One in five Canadians will suffer some form of mental illness during their lifetime. Nevertheless, fighting the stigma of mental illness is an ongoing battle in which victory is long overdue. Research shows that:
- Mental illness indirectly affects all Canadians at some time through a family member, friend or colleague.
- Mental illness affects people of all ages, educational and income levels, and cultures.
- Approximately 8% of adults will experience major depression at some time in their lives.
- Anxiety disorders affect 5% of the household population, causing mild to severe impairment.
- Almost one half (49%) of those who feel they have suffered from depression or anxiety have never gone to see a doctor about this problem.
- Suicide accounts for 24% of all deaths among 15-24 year olds and 16% among 25-44 year olds. Sadly, Canada has the third highest suicide rate for youths in the industrial world.
- Suicide is one of the leading causes of death in both men and women from adolescence to middle age.
- The mortality rate due to suicide among men is four times the rate among women.
We can start to help those affected by mental illness by debunking the myths associated with it. For example, many adolescents (and adults) think that depression is just part of “growing up” and will disappear on its own, but we need to appreciate instead that depression may be a life-long challenge. The Kids Help Phone helps youths who are suffering from depression, anxiety, disordered eating, and other mental health concerns or who just need someone to listen to them. The telephone number for the helpline in Canada is 1-800-668-6868.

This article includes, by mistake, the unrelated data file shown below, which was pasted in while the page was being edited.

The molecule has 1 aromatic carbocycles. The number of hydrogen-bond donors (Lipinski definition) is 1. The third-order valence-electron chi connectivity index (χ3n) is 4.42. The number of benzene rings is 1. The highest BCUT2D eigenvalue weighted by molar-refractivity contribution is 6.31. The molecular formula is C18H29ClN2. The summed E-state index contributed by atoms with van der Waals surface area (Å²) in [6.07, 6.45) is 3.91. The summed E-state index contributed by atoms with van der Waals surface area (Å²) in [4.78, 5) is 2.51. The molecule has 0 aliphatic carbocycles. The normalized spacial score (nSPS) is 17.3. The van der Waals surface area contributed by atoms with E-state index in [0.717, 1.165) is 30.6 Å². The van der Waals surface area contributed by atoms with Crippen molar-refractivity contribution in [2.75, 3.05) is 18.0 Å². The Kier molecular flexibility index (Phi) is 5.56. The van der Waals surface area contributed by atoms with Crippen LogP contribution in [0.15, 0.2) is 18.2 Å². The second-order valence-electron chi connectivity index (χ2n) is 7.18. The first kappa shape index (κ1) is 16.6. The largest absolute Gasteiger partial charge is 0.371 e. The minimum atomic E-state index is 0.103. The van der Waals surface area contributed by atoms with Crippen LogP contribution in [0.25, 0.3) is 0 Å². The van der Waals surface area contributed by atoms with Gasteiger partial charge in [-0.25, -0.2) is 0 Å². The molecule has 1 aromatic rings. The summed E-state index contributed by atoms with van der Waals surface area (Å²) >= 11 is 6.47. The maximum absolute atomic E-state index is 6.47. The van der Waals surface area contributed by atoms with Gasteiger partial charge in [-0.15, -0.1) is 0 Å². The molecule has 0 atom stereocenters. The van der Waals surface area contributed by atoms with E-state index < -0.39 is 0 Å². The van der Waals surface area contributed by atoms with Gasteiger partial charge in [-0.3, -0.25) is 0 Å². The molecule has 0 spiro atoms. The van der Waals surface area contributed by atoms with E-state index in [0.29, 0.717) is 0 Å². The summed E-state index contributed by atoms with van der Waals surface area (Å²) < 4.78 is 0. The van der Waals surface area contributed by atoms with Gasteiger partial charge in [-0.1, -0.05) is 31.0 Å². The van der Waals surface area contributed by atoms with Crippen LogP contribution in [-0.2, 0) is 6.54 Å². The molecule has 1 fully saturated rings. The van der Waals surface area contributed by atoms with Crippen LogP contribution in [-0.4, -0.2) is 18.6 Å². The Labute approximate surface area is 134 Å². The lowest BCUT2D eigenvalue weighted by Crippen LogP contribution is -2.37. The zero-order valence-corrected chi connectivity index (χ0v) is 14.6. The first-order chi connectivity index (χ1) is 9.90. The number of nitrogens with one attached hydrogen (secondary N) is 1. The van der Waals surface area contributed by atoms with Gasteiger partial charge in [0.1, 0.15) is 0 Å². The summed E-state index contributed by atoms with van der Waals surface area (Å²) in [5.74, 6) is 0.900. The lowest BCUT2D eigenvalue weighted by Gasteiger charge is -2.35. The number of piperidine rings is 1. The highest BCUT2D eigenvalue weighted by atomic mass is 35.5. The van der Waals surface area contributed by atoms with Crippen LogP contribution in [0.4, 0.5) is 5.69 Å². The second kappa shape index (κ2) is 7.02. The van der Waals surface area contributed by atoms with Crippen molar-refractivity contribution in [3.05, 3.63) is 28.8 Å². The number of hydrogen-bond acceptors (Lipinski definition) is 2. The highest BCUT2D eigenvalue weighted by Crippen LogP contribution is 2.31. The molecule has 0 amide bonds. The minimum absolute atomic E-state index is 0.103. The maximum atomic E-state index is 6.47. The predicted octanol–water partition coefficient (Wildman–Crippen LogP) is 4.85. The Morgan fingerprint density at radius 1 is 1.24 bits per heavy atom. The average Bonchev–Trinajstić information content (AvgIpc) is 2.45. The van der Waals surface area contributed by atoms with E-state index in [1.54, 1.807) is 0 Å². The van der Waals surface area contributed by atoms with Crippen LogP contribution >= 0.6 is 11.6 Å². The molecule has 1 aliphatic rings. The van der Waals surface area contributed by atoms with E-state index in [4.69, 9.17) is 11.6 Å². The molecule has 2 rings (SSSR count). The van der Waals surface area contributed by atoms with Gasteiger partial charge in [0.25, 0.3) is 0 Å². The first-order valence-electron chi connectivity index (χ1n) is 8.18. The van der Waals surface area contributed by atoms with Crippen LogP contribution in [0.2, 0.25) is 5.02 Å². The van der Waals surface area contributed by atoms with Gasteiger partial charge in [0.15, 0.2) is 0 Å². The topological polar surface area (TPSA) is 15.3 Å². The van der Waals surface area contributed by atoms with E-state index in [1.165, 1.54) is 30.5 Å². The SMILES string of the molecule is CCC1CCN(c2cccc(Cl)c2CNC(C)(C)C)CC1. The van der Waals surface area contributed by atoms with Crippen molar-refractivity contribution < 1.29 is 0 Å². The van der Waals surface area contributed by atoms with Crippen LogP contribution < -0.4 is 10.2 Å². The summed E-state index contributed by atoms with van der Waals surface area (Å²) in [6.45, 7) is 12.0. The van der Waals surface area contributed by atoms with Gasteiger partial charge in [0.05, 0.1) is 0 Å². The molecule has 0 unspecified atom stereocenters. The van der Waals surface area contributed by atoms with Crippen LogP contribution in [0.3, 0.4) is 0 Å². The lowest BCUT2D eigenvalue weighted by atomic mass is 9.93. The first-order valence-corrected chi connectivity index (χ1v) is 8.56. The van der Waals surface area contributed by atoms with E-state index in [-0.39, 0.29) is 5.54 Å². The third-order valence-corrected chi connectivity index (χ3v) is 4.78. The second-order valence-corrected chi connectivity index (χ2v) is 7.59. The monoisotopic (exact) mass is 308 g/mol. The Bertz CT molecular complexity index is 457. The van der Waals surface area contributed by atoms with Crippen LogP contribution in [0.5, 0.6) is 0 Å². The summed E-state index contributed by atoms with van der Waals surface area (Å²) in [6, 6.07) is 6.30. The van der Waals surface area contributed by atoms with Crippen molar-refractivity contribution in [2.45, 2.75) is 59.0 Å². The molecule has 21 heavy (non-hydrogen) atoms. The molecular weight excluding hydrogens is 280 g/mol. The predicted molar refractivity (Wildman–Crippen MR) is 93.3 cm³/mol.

One of the underlying causes of depression and suicide in adolescents is bullying (especially cyber-bullying). This topic is finally receiving national attention, and there are numerous resources available. The Kids Help Phone website at http://kidshelpphone.ca/Teens/InfoBooth/Bullying.aspx?gclid=CI7K2ciVpbUCFfBDMgodKV8AyA has extensive information on this subject and also has a bullying forum where teens can post questions. In addition, many websites now provide resources to combat bullying, including incident reporting for schools. See, for example, http://www.stopabully.ca/bullying-resources.
In Canada, there are also numerous other Internet and local resources for those of all ages seeking help. For a list of crisis intervention resources in the province of Ontario, please visit http://ontario.cmha.ca/mental-health/services-and-support/crisis-support/. For further information and to locate the chapter of the Canadian Mental Health Association nearest to you, please visit the Canadian Mental Health Association website at http://www.cmha.ca/.
This Wednesday, January 28, 2015, Bell Canada is sponsoring its fifth annual “Let's Talk” Day. The four pillars of the Let's Talk initiative are anti-stigma; care and access; workplace health; and research. To download a complete copy of the "Let's Talk" toolkit, please visit http://letstalk.bell.ca/en/toolkit.
Mental health is a global concern. Please check your internet and local resources if you live outside Canada.
Let's help put a human face on this suffering and end the silence.